Special Report

Bribe Charge: Issa Jobsgate Video Slams Sestak, Gibbs

Pennsylvania's Blumenthal: ex-Admiral's image of honesty, White House credibility torpedoed.

By 5.24.10

"We call this a bribe."

Congressman Darryl Issa has had enough.

In a stunning, newly released YouTube video, the California Republican Congressman and member of the House Judiciary Committee has put together a Jobsgate montage of White House press secretary Robert Gibbs and Pennsylvania Congressman Joe Sestak in a veritable orgy of denial, evasion, and just plainly obvious dishonesty that could do serious damage not just to the White House but the U.S. Senate candidacy of Sestak.. (Hat tip to our friend Ben Barrack, a talk show host on KTEM 1400 in Texas who maintains a website and; has written on Sestak at the American Thinker.)

The tape was released hours before Sestak and Gibbs were scheduled to appear as guests on Sunday national TV talk shows this weekend. In a statement released by Issa, who is the Ranking Member of the House Committee on Oversight and Government Reform as a well as a senior member of Judiciary, the Congressman said:

For months, a United States Congressman has stated that the White House offered him a job in exchange for not running in an election -- we call this a bribe. Despite being asked numerous times, the White House has not refuted Congressman Sestak's allegations, but refuses to disclose who offered what and when. So this Administration, that pledged to be a beacon of transparency and change, continues to conceal from the American people the truth about what exactly was said and offered. Until we get direct answers, this White House doesn't have a leg to stand on when they talk about openness and change.

During his Meet the Press appearance, Sestak was asked by moderator David Gregory in this fashion:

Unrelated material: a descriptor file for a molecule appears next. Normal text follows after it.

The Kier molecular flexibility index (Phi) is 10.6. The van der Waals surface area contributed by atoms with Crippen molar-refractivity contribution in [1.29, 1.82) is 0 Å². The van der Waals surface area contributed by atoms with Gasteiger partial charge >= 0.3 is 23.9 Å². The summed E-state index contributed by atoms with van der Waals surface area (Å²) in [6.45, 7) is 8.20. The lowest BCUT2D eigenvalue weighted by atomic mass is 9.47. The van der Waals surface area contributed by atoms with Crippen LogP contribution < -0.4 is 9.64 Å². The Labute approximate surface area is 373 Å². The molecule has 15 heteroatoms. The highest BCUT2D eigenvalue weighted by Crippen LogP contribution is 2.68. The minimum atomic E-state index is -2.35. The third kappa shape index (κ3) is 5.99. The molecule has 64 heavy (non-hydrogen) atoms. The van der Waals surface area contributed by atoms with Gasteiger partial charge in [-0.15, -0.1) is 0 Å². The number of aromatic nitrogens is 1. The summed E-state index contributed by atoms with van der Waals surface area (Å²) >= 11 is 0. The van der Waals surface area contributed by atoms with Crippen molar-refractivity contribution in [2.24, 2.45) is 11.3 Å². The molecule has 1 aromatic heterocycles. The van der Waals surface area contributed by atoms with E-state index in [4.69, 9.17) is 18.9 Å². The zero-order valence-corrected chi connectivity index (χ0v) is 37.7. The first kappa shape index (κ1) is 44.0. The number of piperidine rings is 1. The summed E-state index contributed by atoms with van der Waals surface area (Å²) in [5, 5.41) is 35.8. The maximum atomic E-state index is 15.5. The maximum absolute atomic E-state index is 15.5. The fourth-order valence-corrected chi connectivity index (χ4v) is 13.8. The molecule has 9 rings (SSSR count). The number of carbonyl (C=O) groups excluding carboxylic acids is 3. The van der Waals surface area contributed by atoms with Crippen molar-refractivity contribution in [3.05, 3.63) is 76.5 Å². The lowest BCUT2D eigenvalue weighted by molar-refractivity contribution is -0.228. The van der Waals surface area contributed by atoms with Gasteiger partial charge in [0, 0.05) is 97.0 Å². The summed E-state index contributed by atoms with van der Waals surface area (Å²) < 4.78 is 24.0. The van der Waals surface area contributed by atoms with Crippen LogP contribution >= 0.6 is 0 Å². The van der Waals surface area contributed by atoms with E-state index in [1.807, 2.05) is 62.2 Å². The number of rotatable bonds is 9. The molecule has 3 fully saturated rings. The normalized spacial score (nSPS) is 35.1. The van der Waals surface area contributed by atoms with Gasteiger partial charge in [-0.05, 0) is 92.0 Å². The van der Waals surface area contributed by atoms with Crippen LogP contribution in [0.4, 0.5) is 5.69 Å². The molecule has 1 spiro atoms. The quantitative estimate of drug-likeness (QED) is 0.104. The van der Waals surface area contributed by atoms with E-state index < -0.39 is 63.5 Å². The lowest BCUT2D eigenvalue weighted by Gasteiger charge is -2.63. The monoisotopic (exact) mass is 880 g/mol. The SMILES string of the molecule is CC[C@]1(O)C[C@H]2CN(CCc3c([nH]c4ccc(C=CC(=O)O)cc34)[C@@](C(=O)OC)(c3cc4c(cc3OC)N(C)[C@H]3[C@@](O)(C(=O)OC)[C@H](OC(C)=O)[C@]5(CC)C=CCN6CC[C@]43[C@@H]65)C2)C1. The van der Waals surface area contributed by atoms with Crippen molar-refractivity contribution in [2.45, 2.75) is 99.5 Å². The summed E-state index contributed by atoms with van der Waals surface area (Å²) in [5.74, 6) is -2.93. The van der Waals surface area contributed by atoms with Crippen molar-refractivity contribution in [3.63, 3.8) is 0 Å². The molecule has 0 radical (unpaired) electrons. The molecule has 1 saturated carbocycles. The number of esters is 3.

MR. GREGORY: Yes or no, straightforward question. Were you, were you offered a job, and what was the job?

REP. SESTAK: I was offered a job, and I answered that.

MR. GREGORY: You said no, you wouldn't take the job. Was it the secretary of the Navy?

REP. SESTAK: Right. And I also said, "Look, I'm getting into this...

The "Right" answer would be the first time that Sestak has personally confirmed what has been long suspected -- the bribe Issa mentions was indeed the job of Secretary of the Navy.

Meanwhile, over on CBS's Face the Nation with Bob Schieffer, Obama press secretary Gibbs was saying this:

BOB SCHIEFFER: One final question. Joe Sestak who beat Arlen Specter and the White House, of course, was-- was backing Arlen Specter in the Pennsylvania primary up there. All these reports that the White House offered him some sort of job, some sort of post in the administration, if he wouldn't run, would you tell us what-- what post he was offered?

ROBERT GIBBS: Well, Bob, I-- I'm not a lawyer. But lawyers in the White House and others have looked into conversations that were had with Congressman Sestak. And noting-- nothing inappropriate happened. I-- I think Republicans are continuing to dredge this up because if you look just a couple of days after this primary, the polling shows that Republicans are already behind in a very important Senate race.

BOB SCHIEFFER: Improper or not, did you offer him a job in the administration?

ROBERT GIBBS: I-- I-- I'm not going to get--

BOB SCHIEFFER (overlapping): Okay.

ROBERT GIBBS: --further into what the conversations were. People that have looked into them assure me that they weren't inappropriate in any way.

Which is to say, while Sestak is now admitting the job in question was Secretary of the Navy, Gibbs refuses yet again to discuss the issue. He makes it clear the White House will not be revealing the name of the person who offered Sestak the job of Secretary of the Navy.